Amid the acrimonious debate over the competing Liberal and Conservative visions about where and how Canadian Armed Forces members should be remembered for their heroic service in Afghanistan, there has been no public discussion about the fate of the poignant, wood-framed, grey-granite memorial depicting the 190 Canadians and American soldiers and civilians who died while working with Task Force Kandahar.
There has been no discussion about the fate of the grey-granite memorial depicting the fallen 190 Canadian and American soldiers and civilians who died while working with Task Force Kandahar, Matthew Fisher writes.
That solemn cenotaph remembers, among others, my friend, Calgary Herald journalist Michelle Lang, my old roommate, Glyn Berry, and many soldiers I knew personally. The monument, which arguably means far more to those who served in Afghanistan than any other, stood for years as a place of quiet remembrance in a gravel courtyard behind task force headquarters at Kandahar Airfield.
When the combat mission ended there in 2011, the tribute was taken apart, flown home at considerable expense and taken on a cross-country vigil. Canadian Joint Operations Command has confirmed it is languishing in a warehouse in a Canadian military compound in Ottawa while the government and the Department of National Defence decide what to do with it.,
Because it is too brittle to withstand Canadian winters, the monument must find a permanent indoor home. Suggestions have included putting it in the Canadian War Museum or in the main lobby of the new National Defence Headquarters.
That memorial and others that recall Canada’s decade-long involvement in Afghanistan are a potential political minefield for the government, judging by the emotional Internet response to an article Friday by Postmedia’s Lee Berthiaume. My colleague revealed the government is ending a well-regarded Community War Memorial Program to build modest local cenotaphs that would remember Afghanistan and other wars where Canadians have fought.
That decision, and dithering by the new government about whether it intends to proceed with a National Memorial to Canada’s Mission in Afghanistan, approved by the Harper regime in 2014, dovetails with its oft-stated intention to promote the narrative that ours is a country of principled peacekeepers, rather than a nation of principled warriors.
Little consideration has apparently been given to how it would not be a contradiction to honour Canada’s distinguished history of peacekeeping and its far longer, equally noble history as peacemaking because both have been about making the world a safer place.
Senators on the national security and defence committee will have a chance Tuesday to ask Defence Minister Harjit Sajjan on the government’s plans.
It is a tricky file for Sajjan, who served three tours as a senior military intelligence gatherer in Kandahar, and Prime Minister Justin Trudeau who has publicly sought to downplay what he regards as the militarism of the Harper government.
It is a fact that the United Nations peacekeeping missions Trudeau greatly admires and talks about Canada being part in future no longer exist. Almost every UN sponsored military mission now is extremely dangerous. Today’s blue berets are, in reality, blue helmets and must be prepared to fight at a moment’s notice.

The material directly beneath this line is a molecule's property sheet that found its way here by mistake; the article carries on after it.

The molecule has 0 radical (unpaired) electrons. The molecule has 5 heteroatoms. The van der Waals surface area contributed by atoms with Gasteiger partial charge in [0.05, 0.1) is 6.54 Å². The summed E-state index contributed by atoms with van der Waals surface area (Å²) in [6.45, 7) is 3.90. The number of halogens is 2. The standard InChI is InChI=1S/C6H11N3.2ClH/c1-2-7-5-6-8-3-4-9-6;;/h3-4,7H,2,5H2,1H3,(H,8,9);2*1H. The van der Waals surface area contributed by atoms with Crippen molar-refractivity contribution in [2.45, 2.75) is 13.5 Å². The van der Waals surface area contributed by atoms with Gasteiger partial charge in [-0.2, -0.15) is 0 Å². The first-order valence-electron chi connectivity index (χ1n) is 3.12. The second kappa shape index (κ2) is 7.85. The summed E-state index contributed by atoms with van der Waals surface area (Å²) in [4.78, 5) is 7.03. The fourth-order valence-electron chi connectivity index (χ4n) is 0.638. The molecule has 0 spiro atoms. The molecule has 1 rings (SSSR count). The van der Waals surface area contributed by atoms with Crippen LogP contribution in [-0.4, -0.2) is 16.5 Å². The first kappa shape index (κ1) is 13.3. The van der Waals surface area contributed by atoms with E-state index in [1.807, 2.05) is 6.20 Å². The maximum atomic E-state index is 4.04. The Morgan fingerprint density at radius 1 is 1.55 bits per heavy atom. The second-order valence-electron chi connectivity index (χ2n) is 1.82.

Sajjan is not the only respected Liberal Afghan vet who should publicly state where he stands on how Canada should remember its long military engagement in Afghanistan. Liberal Party whip Andrew Leslie was deputy commander of the international mission in Afghanistan in 2003, before returning home to eventually run the Canadian Army. Another Afghan veteran is retired RCAF Lt. Col. Karen McCrimmon, now Liberal MP for Kanata—Carleton.
As diplomats were also to be honoured for their brave service by the Afghan national memorial, it would be worthwhile for senators, MPs and the media to seek out the opinions of ambassadors such as Bill Crosbie, Elissa Goldberg and Ben Rowswell, and former ambassador and Conservative cabinet minister Chris Alexander who all led teams of diplomats who engaged in “combat diplomacy” in Afghanistan.
Walt Natynczyk, who ran the Canadian Armed Forces for much of the Afghan campaign, now deputy minister of Veterans Affairs, would have a highly informed opinion too. So would Canada’s best-known Kandahar vet, Gen. Jonathan Vance, who now sits in Natynczyk’s old chair as chief of defence staff.
But most of all, it is the voices of the battalions of soldiers, aviators and sailors who served in often harrowing situations in Afghanistan that must be heard. A few Afghan vets generated a lot of noise about alleged shortcomings in the treatment of veterans who served there. Judging by my email and social media streams, many vets of the war against al- Qaida and the Taliban are furious that their service and the sacrifices of their fallen comrades in Afghanistan have been turned into yet another hot potato where politicians can score partisan points.
The families of the 158 Canadians who died in that bleak, hot, distant land and the thousands more who returned home with severe physical injuries and mental trauma deserve much better than that.